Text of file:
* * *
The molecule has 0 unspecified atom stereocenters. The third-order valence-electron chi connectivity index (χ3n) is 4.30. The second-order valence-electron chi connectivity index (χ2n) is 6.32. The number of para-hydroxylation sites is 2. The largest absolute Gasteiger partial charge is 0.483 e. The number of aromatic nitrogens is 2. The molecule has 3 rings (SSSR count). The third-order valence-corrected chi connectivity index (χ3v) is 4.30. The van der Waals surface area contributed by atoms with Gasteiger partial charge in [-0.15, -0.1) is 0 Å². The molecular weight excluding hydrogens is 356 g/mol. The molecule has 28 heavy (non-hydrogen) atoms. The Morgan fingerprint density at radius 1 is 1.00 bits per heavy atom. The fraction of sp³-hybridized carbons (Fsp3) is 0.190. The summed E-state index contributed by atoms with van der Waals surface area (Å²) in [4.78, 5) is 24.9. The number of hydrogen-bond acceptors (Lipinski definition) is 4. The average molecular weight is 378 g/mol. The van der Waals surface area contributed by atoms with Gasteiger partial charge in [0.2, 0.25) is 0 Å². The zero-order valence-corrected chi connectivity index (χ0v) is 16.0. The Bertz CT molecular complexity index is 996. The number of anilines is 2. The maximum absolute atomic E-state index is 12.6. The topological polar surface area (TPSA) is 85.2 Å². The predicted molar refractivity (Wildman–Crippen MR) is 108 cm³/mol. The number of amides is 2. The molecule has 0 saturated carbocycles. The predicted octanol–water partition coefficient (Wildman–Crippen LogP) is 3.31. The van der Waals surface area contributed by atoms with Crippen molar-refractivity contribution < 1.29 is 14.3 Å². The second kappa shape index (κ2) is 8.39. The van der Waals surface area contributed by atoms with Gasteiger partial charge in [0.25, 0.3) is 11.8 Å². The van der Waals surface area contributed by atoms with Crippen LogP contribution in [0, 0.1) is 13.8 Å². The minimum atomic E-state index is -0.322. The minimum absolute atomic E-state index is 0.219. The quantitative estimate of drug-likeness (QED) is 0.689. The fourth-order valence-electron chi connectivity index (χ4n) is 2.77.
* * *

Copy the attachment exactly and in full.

The molecule has 0 unspecified atom stereocenters. The third-order valence-electron chi connectivity index (χ3n) is 4.30. The second-order valence-electron chi connectivity index (χ2n) is 6.32. The number of para-hydroxylation sites is 2. The largest absolute Gasteiger partial charge is 0.483 e. The number of aromatic nitrogens is 2. The molecule has 3 rings (SSSR count). The third-order valence-corrected chi connectivity index (χ3v) is 4.30. The van der Waals surface area contributed by atoms with Gasteiger partial charge in [-0.15, -0.1) is 0 Å². The molecular weight excluding hydrogens is 356 g/mol. The molecule has 28 heavy (non-hydrogen) atoms. The Morgan fingerprint density at radius 1 is 1.00 bits per heavy atom. The fraction of sp³-hybridized carbons (Fsp3) is 0.190. The summed E-state index contributed by atoms with van der Waals surface area (Å²) in [4.78, 5) is 24.9. The number of hydrogen-bond acceptors (Lipinski definition) is 4. The average molecular weight is 378 g/mol. The van der Waals surface area contributed by atoms with Gasteiger partial charge in [0.2, 0.25) is 0 Å². The zero-order valence-corrected chi connectivity index (χ0v) is 16.0. The Bertz CT molecular complexity index is 996. The number of anilines is 2. The maximum absolute atomic E-state index is 12.6. The topological polar surface area (TPSA) is 85.2 Å². The predicted molar refractivity (Wildman–Crippen MR) is 108 cm³/mol. The number of amides is 2. The molecule has 0 saturated carbocycles. The predicted octanol–water partition coefficient (Wildman–Crippen LogP) is 3.31. The van der Waals surface area contributed by atoms with Crippen molar-refractivity contribution < 1.29 is 14.3 Å². The second kappa shape index (κ2) is 8.39. The van der Waals surface area contributed by atoms with Gasteiger partial charge in [0.25, 0.3) is 11.8 Å². The van der Waals surface area contributed by atoms with Crippen LogP contribution in [0, 0.1) is 13.8 Å². The minimum atomic E-state index is -0.322. The minimum absolute atomic E-state index is 0.219. The quantitative estimate of drug-likeness (QED) is 0.689. The fourth-order valence-electron chi connectivity index (χ4n) is 2.77.